I don’t know about you but, the words hair loss sound way scarier to me than hair breakage. Hair breakage is generally associated with the lack of or a bad hair practice, and they are normally under your control. You have the power to moisturise your hair when it feels dry or to stop using direct heat without protection. Hair loss, on the other end, can be out of your control and be irreversible. Long are the days when hair loss was usually associated with men and us, women, sighed with relief. Today, we know that women too can become bald (though in a different way) or suffer from hair loss conditions related to their health such as Lupus. The good news is there are hair loss conditions you can stop today, just let your doctor worry about the others (may they never knock on your door)!
So what are the things you can look at and make changes, that will revert your hair loss, assuming, of course, you don’t have a serious a condition that needs to be evaluated by a doctor? I will be mentioning bellow a few of the changes you can make. Try a couple of them and see if you notice any changes.
1| Traction Alopecia
This is a hair condition where your hair roots suffer too much pulling and tugging from styling, your hair follicles become “traumatised” and then your hair stops growing. The obvious signs are a receding hairline, hair sections where your hair looks thinner or areas where you can have bald patches. Fortunately, if you don’t let this develop into (irreversible) scaring alopecia, once you stop the damaging hair practice/behaviour your hair will grow back again.
I’ve talked about this condition before when discussing Hair Extensions When Transitioning To Natural Hair – Friend or Foe? to help you decide if they are a good fit for you. I also developed a Thinning Edges Worksheet Guide to help you identify behaviours or practices that could be causing you thinning hair edges, one of the signs of traction alopecia. If you are suffering from this and need help you can read 7 Causes of Thinning Hair Edges and you can also download the FREE WORKSHEET GUIDE >here< to start addressing the problem.
There it is again, your diet. If you’ve been keeping a close eye on your diet making sure it is balanced and diverse and you eat from every food group, you are my hero! No, for real, I mean it. You are my hero because you are doing one the best things you can to keep your hair healthy, you are basically Eating Your Way To Healthy Hair.
On the other hand, if you’re failing in this area you can be depriving your hair of essential nutrients found in a balanced diet. Proteins, for instance, are the main components of your hair and if your body is deprived of it, it will direct its protein reserves to more important areas of your body than your hair follicles, thus, you will start to experience hair loss.
To avoid this and without being too obsessed with your diet, a simple rule you can follow is to make sure your diet is as colourful as it can be, avoid saturated fats and having too many sugary sweets and drinks. If, however, you still experience hair loss with a good diet you should consult a doctor.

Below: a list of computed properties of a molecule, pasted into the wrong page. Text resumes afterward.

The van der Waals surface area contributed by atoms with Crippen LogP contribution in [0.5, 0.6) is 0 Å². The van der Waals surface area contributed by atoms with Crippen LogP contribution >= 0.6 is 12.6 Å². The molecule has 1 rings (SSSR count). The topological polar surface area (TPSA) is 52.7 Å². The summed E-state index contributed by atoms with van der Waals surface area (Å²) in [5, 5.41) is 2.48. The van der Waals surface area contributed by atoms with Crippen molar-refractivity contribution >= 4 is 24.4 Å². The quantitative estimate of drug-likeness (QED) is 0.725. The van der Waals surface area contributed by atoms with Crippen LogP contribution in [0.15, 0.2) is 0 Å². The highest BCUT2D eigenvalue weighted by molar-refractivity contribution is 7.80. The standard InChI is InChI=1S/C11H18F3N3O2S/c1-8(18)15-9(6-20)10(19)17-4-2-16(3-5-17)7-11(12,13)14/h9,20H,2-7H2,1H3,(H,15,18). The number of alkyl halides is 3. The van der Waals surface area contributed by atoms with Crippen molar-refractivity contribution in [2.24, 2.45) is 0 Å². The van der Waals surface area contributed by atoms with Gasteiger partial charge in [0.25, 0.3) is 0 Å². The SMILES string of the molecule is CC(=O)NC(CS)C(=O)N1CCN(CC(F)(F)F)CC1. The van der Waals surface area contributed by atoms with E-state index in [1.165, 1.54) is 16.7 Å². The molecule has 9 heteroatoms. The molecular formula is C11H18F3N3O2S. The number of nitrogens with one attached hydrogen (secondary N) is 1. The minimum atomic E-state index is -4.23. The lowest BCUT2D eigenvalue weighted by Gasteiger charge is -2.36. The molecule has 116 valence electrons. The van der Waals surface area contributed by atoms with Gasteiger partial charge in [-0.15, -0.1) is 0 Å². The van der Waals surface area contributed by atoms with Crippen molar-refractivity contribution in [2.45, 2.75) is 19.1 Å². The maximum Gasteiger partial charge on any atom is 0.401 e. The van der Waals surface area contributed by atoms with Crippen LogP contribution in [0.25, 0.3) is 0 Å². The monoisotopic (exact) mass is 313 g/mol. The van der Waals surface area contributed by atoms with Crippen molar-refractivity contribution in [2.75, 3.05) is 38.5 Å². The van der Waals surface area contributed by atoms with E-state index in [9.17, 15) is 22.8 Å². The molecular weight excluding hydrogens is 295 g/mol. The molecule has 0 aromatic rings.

We know all too well what these are. There’s a whole section of the month dedicated to it and our partners take the hit. Luckily, your menstruation doesn’t seem to influence hair loss (Thank God! Many of us would be bald along time ago). There are, however, other occasions when hormones play a role in it. Pregnancy (postpartum), pills, or menopause they all affect the hormone levels in your body to the point where you can experience hair loss, a lot even, as is the case with postpartum hair shedding.
With a visit to the doctor, he can help you regulate your hormone levels with the right medication and once they are stabilised you’ll go back to normal.
With this one, it’s hardly a surprise how we’re not all bald-headed given the amount of stress we face when compared to our grandparents. But, don’t worry although stress can really be at the root (well, it’s more like at the lack) of the problem our bodies have become accustomed to a certain level of stress. In a way, we’ve grown into it, our bodies have slowly become desensitised up to a certain level.
However, we all have an upper limit and when it’s exceeded the body enters into shock and hair loss can be one of the symptoms. Stress can be caused by anxiety in life, the loss of a family member, or even surgery. You can ensure that this condition reverses (or never initiates) by having a more relaxed lifestyle, including exercise in your life, doing a hobby or by having therapy. One thing seems to be certain, doctors all say that once the cause of stress is addressed your hair will grow back again.
Medication can mess up with a lot of things in our body if you didn’t know. They are basically chemicals mixed together for the purpose of relieving or correcting other chemical reactions in your body. The problem arises when certain medications conflict with our own body and it starts to react adversely and you lose hair.
Although scary, a simple visit to the doctor to correct the medication should be enough to have things back to normal. So, if you’re taking any medication, or you are about to, ask your doctor if hair loss could be one of the side effects.
If you notice that you are shedding hair way beyond your normal levels, you should consider if you are not suffering from one of these from conditions. If so, you can easily make some changes and notice some quick improvements. Please make sure you know the difference between shedding and breakage as it is very important!